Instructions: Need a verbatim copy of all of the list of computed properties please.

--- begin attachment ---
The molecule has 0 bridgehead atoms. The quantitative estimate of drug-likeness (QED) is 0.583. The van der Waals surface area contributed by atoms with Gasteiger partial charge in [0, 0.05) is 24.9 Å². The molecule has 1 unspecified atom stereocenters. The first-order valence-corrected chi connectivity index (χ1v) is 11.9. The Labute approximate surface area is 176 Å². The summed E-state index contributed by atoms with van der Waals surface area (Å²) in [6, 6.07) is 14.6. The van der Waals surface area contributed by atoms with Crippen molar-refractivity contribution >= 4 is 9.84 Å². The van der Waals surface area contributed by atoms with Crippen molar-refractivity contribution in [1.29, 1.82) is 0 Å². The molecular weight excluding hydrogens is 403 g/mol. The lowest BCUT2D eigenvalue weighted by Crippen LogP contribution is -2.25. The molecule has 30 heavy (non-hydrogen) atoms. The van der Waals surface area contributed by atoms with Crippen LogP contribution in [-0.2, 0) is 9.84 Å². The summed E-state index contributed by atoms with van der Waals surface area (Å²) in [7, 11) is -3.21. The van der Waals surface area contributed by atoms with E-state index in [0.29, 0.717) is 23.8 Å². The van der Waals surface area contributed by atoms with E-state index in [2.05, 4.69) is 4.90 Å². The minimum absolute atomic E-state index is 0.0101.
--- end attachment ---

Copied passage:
The molecule has 0 bridgehead atoms. The quantitative estimate of drug-likeness (QED) is 0.583. The van der Waals surface area contributed by atoms with Gasteiger partial charge in [0, 0.05) is 24.9 Å². The molecule has 1 unspecified atom stereocenters. The first-order valence-corrected chi connectivity index (χ1v) is 11.9. The Labute approximate surface area is 176 Å². The summed E-state index contributed by atoms with van der Waals surface area (Å²) in [6, 6.07) is 14.6. The van der Waals surface area contributed by atoms with Crippen molar-refractivity contribution >= 4 is 9.84 Å². The van der Waals surface area contributed by atoms with Crippen molar-refractivity contribution in [1.29, 1.82) is 0 Å². The molecular weight excluding hydrogens is 403 g/mol. The lowest BCUT2D eigenvalue weighted by Crippen LogP contribution is -2.25. The molecule has 30 heavy (non-hydrogen) atoms. The van der Waals surface area contributed by atoms with Crippen LogP contribution in [-0.2, 0) is 9.84 Å². The summed E-state index contributed by atoms with van der Waals surface area (Å²) in [7, 11) is -3.21. The van der Waals surface area contributed by atoms with E-state index in [0.29, 0.717) is 23.8 Å². The van der Waals surface area contributed by atoms with E-state index in [2.05, 4.69) is 4.90 Å². The minimum absolute atomic E-state index is 0.0101.